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Preaching in the Zone (part 1)

Finding that place of perfect connection

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This is part one of a two-part series.

I am one of those preachers who plays golf. Most of the time, my golf game is a lesson in humility—a kind of willing mortification of the flesh that reminds me that, for all my supposed spirituality, my conquest of the physical world is tenuous at best. Preachers don't have time to learn to play great golf. The time it would take to master the game would come at the expense of time spent with people or with God's Word. At least that is what I tell myself when I card yet another double bogey.

Still, there have been moments, rare though they may have been, where I felt that I could do no wrong, crushing my drives, sticking my irons, and dropping my putts. Sports psychologists call this being "in the zone." It's that place of confident performance and seeming invincibility.

I've known those moments in the pulpit. You know them too—those times when it seems we have a perfect connection to the mind and heart of each listener so that everything ...

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Displaying 1–5 of 5 comments

Rev prince oteng-boateng

April 26, 2007  5:13pm

The sermon/message must represent the life of the messenger. There would be no significant impact if the message is divorced from the life of the messenger.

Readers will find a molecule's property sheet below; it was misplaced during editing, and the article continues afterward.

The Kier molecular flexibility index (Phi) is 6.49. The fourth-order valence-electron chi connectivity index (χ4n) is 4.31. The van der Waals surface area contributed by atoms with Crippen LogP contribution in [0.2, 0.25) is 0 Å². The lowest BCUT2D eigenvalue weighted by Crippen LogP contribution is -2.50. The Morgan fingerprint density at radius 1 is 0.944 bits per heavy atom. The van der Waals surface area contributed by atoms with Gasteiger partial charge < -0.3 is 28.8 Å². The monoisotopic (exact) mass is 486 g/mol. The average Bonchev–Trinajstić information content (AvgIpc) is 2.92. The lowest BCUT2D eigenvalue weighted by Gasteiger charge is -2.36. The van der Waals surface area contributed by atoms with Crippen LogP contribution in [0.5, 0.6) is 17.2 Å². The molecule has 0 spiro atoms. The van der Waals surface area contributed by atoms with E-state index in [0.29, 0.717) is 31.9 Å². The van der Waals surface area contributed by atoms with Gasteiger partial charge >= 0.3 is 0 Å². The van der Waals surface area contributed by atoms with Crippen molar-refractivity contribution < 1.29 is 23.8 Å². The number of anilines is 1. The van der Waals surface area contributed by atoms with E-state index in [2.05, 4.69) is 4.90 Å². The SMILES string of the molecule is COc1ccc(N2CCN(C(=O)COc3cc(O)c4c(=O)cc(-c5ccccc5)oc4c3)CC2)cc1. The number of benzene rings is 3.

Dennis Mullen

April 24, 2007  8:22am

Good stuff. Surely my assimilation would be helped by more planing ahead, working ahead.

Cesar Reyes

April 23, 2007  9:52am

Between bible studies, home visitation, cell groups, and various meeting, preparation and assimilation could take a backseat. Preaching can become a function to fulfill, a job requirement to be satisfied. Thanks, Kent, for reminding us to not only prepare but to live out our sermons.

Kathleen Langridge

April 23, 2007  12:00am

To assimilate is to be 'real' and God is then free to touch hearts as he has already done for us the preacher. The messages that originates from God living through us connects with our fellow pilgrims. The zone is great because God meets us (preachers and congregations) there. Thanks, Kent, from England.

Stephen Tuck

April 22, 2007  5:10am

What is said about assimilation is so true. To really speak from the heart we must live the message before we speak it. Otherwise the message will lack authenticity at best or make a hypocrite out of us at worst.

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